3. Leverage the expertise of your network – Social media has allowed us to connect one-on-one with experts in virtually any field anywhere in the world. Leaders no longer hold all the information and answers in today’s workplace. Your employees can acquire the information they need nearly instantaneously through their social media networks. This changes the leader’s job from one of being a director to that of facilitator. Collaboration is the key to working effectively in the 21st century and there is tremendous power and knowledge in your network.

Social media has opened new doors for leaders to empower their people through sharing information openly and tapping into the vast expertise of their network of relationships. Above all, trust is an absolute essential ingredient for leading successfully in the social world, and that’s a trend that will never go out of style.

Trust Works! Four Keys to Building Lasting Relationships

Trust Works Book CoverTrust is the foundation of any successful relationship, but oddly enough, most of us don’t think about it until it’s been broken. By that time, it may be too late to gain it back. Trust doesn’t “just happen” through some sort of magical relationship osmosis. It’s built and sustained through the use of very specific behaviors. Whether you’re a leader, coach, teacher, parent, or friend, the skill of building trust is critical to the success of your relationships.

In his newest book, Trust Works! Four Keys to Building Lasting Relationships, Ken Blanchard and his co-authors Cynthia Olmstead and Martha Lawrence, share the four elements of trust that are critical to any healthy and lasting relationship. The four elements of trust are illustrated by the ABCD Trust Model™. You build trust when you are:

Able – Demonstrate Competence. People show they are able when they have the expertise needed for their job, role, or position. They consistently achieve results and are effective problem solvers and decision makers. Demonstrating competence inspires others to have confidence and trust in you.

Believable – Act with Integrity. Trustworthy people are honest with others. They behave in a manner consistent with their stated values, treat people fairly, and behave ethically. “Walking the talk” is essential in building trust in relationships.

Connected – Care About Others. Being connected means focusing on people, having good communication skills, and recognizing the contributions of others. Caring about others builds trust because people don’t care how much you know until they know how much you care.

Dependable – Maintain Reliability. Dependable people follow through on their commitments. They respond timely to requests and hold themselves and others accountable. Not doing what you say you will do quickly erodes trust with others.

Ken Blanchard tells you all about the book in the following video.

ONE B1G THING by Phil Cooke

Have you discovered what you were born to do? Do you believe that you have a unique destiny that you were put on Earth to fulfill? In his latest book, One Big Thing – Discovering What You Were Born to Do, Phil Cooke offers numerous insights and encouragements on how you can stop being average at so many things in your life and start becoming extraordinary at one big thing.

Cooke suggests that discovering your one big thing comes at the intersection of two questions: (1) What am I supposed to do with my life?, and (2) In a hyper-competitive, cluttered, and distracted world, how do I get noticed?

To help you discover what you’re supposed to do with your life, Cooke encourages you to engage in an honest self-evaluation by answering these four questions:

  1. What comes easy for you? We often discount our natural strengths when looking for our one big thing, when many times our greatest skills and passions are right under our own nose.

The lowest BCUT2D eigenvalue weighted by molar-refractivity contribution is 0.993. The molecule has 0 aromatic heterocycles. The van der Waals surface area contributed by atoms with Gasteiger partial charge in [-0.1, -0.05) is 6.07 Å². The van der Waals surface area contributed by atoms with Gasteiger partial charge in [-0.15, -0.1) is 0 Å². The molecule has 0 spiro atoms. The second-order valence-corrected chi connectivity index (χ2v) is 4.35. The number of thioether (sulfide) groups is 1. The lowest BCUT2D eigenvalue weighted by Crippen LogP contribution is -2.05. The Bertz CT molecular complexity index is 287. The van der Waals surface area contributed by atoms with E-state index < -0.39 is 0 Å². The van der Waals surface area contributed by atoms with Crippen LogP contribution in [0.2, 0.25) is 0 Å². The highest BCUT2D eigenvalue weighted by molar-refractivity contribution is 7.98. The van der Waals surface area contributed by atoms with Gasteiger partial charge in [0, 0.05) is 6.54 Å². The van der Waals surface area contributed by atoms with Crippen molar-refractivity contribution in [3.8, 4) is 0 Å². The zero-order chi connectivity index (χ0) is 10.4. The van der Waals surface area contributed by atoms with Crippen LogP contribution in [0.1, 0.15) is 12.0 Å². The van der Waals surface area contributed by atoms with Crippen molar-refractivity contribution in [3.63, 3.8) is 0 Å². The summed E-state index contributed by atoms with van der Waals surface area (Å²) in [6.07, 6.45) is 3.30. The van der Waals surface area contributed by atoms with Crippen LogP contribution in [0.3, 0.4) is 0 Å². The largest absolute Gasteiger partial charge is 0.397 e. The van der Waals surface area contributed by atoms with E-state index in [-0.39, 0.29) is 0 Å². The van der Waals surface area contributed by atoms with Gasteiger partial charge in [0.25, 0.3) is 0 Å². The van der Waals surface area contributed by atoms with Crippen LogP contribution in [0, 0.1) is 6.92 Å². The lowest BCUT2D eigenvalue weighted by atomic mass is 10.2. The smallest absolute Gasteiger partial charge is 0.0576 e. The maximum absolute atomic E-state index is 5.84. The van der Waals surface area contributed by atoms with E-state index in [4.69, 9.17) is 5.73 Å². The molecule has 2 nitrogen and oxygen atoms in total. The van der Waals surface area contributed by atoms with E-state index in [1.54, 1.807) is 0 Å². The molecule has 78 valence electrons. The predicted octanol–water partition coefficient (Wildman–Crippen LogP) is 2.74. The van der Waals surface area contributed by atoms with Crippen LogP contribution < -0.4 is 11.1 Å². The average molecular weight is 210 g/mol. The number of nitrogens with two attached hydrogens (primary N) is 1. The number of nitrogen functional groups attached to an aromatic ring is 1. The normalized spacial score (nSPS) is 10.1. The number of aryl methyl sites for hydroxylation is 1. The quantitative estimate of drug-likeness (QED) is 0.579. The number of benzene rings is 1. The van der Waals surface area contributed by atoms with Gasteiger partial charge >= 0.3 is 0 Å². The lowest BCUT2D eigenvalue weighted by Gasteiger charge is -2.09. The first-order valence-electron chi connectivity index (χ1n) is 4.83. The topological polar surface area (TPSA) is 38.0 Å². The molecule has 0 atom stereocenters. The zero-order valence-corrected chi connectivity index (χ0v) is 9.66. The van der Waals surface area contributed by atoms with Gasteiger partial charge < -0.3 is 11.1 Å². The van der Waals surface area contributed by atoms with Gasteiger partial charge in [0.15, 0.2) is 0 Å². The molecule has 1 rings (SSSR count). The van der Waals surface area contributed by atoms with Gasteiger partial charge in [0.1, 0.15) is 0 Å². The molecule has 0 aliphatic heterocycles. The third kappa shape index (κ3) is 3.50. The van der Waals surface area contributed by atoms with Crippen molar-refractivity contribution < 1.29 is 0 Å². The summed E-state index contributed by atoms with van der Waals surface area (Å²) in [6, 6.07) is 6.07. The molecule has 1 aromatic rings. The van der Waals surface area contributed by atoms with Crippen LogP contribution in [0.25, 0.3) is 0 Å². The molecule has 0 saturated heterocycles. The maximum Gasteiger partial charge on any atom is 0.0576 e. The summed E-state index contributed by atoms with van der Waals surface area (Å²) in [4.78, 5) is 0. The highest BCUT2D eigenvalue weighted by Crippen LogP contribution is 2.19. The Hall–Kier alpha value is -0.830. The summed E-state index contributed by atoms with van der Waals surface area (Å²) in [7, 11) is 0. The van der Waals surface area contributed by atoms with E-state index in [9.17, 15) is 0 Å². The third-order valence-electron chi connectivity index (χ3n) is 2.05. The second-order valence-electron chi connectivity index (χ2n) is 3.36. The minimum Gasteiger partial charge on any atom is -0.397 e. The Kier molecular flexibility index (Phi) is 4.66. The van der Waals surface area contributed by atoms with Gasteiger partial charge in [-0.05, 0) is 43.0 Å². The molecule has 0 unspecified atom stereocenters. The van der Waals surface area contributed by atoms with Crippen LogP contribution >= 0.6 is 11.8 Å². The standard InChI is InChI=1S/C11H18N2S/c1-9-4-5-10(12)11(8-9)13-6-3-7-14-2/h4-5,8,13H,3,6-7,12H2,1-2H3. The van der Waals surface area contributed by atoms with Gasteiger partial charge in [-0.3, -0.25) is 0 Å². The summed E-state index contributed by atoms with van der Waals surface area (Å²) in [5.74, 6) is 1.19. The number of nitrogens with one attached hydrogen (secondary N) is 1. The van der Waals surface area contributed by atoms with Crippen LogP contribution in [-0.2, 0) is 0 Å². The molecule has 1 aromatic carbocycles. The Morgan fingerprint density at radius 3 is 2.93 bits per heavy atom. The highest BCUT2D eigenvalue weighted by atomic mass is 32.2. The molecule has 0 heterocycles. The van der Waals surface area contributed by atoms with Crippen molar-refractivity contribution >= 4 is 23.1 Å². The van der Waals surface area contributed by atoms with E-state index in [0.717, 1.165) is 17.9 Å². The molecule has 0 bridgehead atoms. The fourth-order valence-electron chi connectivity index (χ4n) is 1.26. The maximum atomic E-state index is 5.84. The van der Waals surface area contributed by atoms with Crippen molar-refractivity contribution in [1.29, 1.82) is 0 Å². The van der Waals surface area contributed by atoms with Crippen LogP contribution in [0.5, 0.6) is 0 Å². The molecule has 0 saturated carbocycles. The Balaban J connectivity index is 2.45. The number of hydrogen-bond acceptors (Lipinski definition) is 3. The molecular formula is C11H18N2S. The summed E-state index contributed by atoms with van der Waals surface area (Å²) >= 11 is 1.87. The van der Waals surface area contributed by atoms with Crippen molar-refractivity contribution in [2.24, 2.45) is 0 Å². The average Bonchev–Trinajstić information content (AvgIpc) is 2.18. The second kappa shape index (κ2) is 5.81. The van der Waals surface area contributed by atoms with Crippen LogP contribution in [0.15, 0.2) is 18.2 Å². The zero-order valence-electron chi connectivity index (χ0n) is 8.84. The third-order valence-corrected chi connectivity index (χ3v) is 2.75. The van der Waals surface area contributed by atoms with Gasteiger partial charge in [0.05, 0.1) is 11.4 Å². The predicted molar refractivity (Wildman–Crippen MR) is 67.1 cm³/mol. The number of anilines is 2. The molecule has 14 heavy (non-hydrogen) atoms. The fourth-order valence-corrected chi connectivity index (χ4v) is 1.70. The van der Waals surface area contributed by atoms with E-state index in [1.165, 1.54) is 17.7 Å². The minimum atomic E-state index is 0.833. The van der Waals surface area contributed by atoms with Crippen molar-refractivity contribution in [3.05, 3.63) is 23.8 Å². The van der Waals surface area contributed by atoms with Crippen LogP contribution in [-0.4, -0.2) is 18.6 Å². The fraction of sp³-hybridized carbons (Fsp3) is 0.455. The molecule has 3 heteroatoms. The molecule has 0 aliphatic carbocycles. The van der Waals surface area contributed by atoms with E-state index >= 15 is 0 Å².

2. What do you love? You’re probably familiar with the old saying, “Find a job you love to do and you’ll never work a day in your life.” Cooke subscribes to the same line of thinking and encourages you to determine what you’re passionate about doing and then find a way to get someone to pay you to do it.
  3. What drives you crazy? This could be something that’s broken that you want to fix, something that’s working that you want to improve, or it could be something that breaks your heart and compels you to action. Sometimes the things that make us the most crazy is also what ignites our passions.
  4. What do you want to leave behind? All of us will leave a legacy. The question is, what kind of legacy will you leave? How do you want to be remembered? Answering this question can help you determine the answer of how you want to live your life.

Once discovering your life’s purpose, Cooke believes you have to distinguish yourself from the crowd in order to get noticed. Not surprisingly, given his expertise in media production and branding, Cooke advocates that living your one big thing is your personal brand. He makes a solid case for having an authentic personal brand when he says, “Too many people think that developing or influencing their own brand is about becoming something they aren’t, when it’s really about discovering what they truly are.” Keeping in line with his belief in the value of self-awareness, Cooke writes, “Ultimately, a significant part of being different is being honest about who you are and how you’re perceived.”

I don’t think Cooke breaks any significant new ground in the One Big Thing, but I think he offers wise counsel and helpful guidance for seekers on the journey of discovering their life’s purpose, particularly the four questions listed above. My biggest take-away from the book was the affirmation that for the vast majority of us, discovering our one big thing is a life-long journey that usually finds its fulfillment in living our lives in authentic harmony with our most important and treasured values.

Disclosure of Material Connection: I received this book free from the publisher through the BookSneeze.com book review bloggers program. I was not required to write a positive review. The opinions I have expressed are my own. I am disclosing this in accordance with the Federal Trade Commission’s 16 CFR, Part 255 “Guides Concerning the Use of Endorsements and Testimonials in Advertising.”